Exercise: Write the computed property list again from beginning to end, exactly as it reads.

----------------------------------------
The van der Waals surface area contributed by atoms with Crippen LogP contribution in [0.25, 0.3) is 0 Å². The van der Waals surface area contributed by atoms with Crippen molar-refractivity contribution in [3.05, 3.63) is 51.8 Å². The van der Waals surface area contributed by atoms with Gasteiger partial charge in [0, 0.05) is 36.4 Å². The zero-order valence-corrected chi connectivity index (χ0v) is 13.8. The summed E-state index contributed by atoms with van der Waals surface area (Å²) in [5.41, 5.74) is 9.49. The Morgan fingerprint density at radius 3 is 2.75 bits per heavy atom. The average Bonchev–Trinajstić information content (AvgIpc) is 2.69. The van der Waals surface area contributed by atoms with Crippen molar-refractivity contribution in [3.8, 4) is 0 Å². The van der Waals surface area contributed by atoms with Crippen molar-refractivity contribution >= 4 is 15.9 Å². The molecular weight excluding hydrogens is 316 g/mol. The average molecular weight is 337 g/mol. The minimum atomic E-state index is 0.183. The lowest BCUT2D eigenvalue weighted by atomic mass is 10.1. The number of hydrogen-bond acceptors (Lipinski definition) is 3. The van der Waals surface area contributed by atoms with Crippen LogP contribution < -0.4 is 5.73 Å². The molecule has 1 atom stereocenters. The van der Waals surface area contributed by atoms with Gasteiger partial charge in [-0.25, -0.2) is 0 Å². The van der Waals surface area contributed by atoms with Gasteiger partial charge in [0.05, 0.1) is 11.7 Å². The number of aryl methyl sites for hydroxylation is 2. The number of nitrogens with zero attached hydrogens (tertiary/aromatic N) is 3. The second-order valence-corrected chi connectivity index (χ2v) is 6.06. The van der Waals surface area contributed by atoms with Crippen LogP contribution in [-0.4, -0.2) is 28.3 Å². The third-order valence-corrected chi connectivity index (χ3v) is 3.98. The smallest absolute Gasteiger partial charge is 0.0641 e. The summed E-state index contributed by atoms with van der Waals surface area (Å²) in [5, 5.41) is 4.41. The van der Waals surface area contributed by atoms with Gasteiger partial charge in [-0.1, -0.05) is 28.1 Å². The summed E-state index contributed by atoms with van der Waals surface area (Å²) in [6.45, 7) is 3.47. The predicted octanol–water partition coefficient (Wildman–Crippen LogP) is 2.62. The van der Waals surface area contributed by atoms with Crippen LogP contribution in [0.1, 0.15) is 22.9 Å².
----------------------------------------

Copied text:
The van der Waals surface area contributed by atoms with Crippen LogP contribution in [0.25, 0.3) is 0 Å². The van der Waals surface area contributed by atoms with Crippen molar-refractivity contribution in [3.05, 3.63) is 51.8 Å². The van der Waals surface area contributed by atoms with Gasteiger partial charge in [0, 0.05) is 36.4 Å². The zero-order valence-corrected chi connectivity index (χ0v) is 13.8. The summed E-state index contributed by atoms with van der Waals surface area (Å²) in [5.41, 5.74) is 9.49. The Morgan fingerprint density at radius 3 is 2.75 bits per heavy atom. The average Bonchev–Trinajstić information content (AvgIpc) is 2.69. The van der Waals surface area contributed by atoms with Crippen molar-refractivity contribution in [3.8, 4) is 0 Å². The van der Waals surface area contributed by atoms with Crippen molar-refractivity contribution >= 4 is 15.9 Å². The molecular weight excluding hydrogens is 316 g/mol. The average molecular weight is 337 g/mol. The minimum atomic E-state index is 0.183. The lowest BCUT2D eigenvalue weighted by atomic mass is 10.1. The number of hydrogen-bond acceptors (Lipinski definition) is 3. The van der Waals surface area contributed by atoms with Crippen LogP contribution < -0.4 is 5.73 Å². The molecule has 1 atom stereocenters. The van der Waals surface area contributed by atoms with Gasteiger partial charge in [-0.25, -0.2) is 0 Å². The van der Waals surface area contributed by atoms with Gasteiger partial charge in [0.05, 0.1) is 11.7 Å². The number of aryl methyl sites for hydroxylation is 2. The number of nitrogens with zero attached hydrogens (tertiary/aromatic N) is 3. The second-order valence-corrected chi connectivity index (χ2v) is 6.06. The van der Waals surface area contributed by atoms with Crippen LogP contribution in [-0.4, -0.2) is 28.3 Å². The third-order valence-corrected chi connectivity index (χ3v) is 3.98. The smallest absolute Gasteiger partial charge is 0.0641 e. The summed E-state index contributed by atoms with van der Waals surface area (Å²) in [5, 5.41) is 4.41. The van der Waals surface area contributed by atoms with Gasteiger partial charge in [-0.1, -0.05) is 28.1 Å². The summed E-state index contributed by atoms with van der Waals surface area (Å²) in [6.45, 7) is 3.47. The predicted octanol–water partition coefficient (Wildman–Crippen LogP) is 2.62. The van der Waals surface area contributed by atoms with Crippen LogP contribution in [0.1, 0.15) is 22.9 Å².